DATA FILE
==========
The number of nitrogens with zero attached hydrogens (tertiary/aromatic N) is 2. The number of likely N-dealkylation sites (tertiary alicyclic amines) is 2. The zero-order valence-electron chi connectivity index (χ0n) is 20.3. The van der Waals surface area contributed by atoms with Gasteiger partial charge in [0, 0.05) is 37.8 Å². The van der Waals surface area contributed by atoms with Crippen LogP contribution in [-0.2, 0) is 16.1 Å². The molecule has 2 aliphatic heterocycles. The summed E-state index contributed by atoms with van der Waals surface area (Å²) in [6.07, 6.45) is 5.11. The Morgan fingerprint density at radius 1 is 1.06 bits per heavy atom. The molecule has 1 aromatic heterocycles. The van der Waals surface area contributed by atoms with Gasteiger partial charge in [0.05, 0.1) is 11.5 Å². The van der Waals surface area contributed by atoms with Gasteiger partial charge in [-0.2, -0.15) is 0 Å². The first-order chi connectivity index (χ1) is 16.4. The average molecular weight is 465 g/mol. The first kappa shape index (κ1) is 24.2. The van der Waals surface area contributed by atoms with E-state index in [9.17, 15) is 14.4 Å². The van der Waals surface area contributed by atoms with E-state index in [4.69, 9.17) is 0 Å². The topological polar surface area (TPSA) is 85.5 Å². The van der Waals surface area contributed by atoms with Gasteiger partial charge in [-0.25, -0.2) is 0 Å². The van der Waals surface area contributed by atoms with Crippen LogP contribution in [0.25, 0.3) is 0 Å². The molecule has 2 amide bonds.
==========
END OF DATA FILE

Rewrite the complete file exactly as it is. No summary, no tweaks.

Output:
The number of nitrogens with zero attached hydrogens (tertiary/aromatic N) is 2. The number of likely N-dealkylation sites (tertiary alicyclic amines) is 2. The zero-order valence-electron chi connectivity index (χ0n) is 20.3. The van der Waals surface area contributed by atoms with Gasteiger partial charge in [0, 0.05) is 37.8 Å². The van der Waals surface area contributed by atoms with Crippen LogP contribution in [-0.2, 0) is 16.1 Å². The molecule has 2 aliphatic heterocycles. The summed E-state index contributed by atoms with van der Waals surface area (Å²) in [6.07, 6.45) is 5.11. The Morgan fingerprint density at radius 1 is 1.06 bits per heavy atom. The molecule has 1 aromatic heterocycles. The van der Waals surface area contributed by atoms with Gasteiger partial charge in [0.05, 0.1) is 11.5 Å². The van der Waals surface area contributed by atoms with Gasteiger partial charge in [-0.2, -0.15) is 0 Å². The first-order chi connectivity index (χ1) is 16.4. The average molecular weight is 465 g/mol. The first kappa shape index (κ1) is 24.2. The van der Waals surface area contributed by atoms with E-state index in [9.17, 15) is 14.4 Å². The van der Waals surface area contributed by atoms with E-state index in [4.69, 9.17) is 0 Å². The topological polar surface area (TPSA) is 85.5 Å². The van der Waals surface area contributed by atoms with Gasteiger partial charge in [-0.25, -0.2) is 0 Å². The van der Waals surface area contributed by atoms with Crippen LogP contribution in [0.25, 0.3) is 0 Å². The molecule has 2 amide bonds.